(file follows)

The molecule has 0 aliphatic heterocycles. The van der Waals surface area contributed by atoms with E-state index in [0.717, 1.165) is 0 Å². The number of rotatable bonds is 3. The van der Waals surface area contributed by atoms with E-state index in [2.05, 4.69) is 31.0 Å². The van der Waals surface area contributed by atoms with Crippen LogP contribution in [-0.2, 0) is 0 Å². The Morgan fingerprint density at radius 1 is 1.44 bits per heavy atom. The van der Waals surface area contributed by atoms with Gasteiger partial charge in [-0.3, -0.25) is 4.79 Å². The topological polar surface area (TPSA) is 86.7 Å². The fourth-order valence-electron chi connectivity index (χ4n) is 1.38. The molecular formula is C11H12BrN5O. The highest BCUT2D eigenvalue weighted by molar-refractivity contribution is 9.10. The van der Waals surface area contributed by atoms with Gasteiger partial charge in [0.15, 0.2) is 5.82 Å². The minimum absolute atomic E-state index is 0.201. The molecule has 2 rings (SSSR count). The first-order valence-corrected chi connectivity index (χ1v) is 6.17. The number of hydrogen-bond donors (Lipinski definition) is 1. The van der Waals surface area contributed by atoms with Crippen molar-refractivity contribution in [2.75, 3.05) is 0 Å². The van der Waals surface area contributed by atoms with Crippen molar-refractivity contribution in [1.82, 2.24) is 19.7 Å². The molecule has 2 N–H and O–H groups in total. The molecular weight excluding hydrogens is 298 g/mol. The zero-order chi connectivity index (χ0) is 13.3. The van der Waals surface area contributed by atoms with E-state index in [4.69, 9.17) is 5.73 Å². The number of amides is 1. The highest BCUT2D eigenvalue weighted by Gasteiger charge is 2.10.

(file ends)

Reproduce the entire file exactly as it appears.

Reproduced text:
The molecule has 0 aliphatic heterocycles. The van der Waals surface area contributed by atoms with E-state index in [0.717, 1.165) is 0 Å². The number of rotatable bonds is 3. The van der Waals surface area contributed by atoms with E-state index in [2.05, 4.69) is 31.0 Å². The van der Waals surface area contributed by atoms with Crippen LogP contribution in [-0.2, 0) is 0 Å². The Morgan fingerprint density at radius 1 is 1.44 bits per heavy atom. The van der Waals surface area contributed by atoms with Gasteiger partial charge in [-0.3, -0.25) is 4.79 Å². The topological polar surface area (TPSA) is 86.7 Å². The fourth-order valence-electron chi connectivity index (χ4n) is 1.38. The molecular formula is C11H12BrN5O. The highest BCUT2D eigenvalue weighted by molar-refractivity contribution is 9.10. The van der Waals surface area contributed by atoms with Gasteiger partial charge in [0.15, 0.2) is 5.82 Å². The minimum absolute atomic E-state index is 0.201. The molecule has 2 rings (SSSR count). The first-order valence-corrected chi connectivity index (χ1v) is 6.17. The number of hydrogen-bond donors (Lipinski definition) is 1. The van der Waals surface area contributed by atoms with Crippen molar-refractivity contribution in [2.75, 3.05) is 0 Å². The van der Waals surface area contributed by atoms with Crippen molar-refractivity contribution in [1.82, 2.24) is 19.7 Å². The molecule has 2 N–H and O–H groups in total. The molecular weight excluding hydrogens is 298 g/mol. The zero-order chi connectivity index (χ0) is 13.3. The van der Waals surface area contributed by atoms with E-state index in [4.69, 9.17) is 5.73 Å². The number of amides is 1. The highest BCUT2D eigenvalue weighted by Gasteiger charge is 2.10.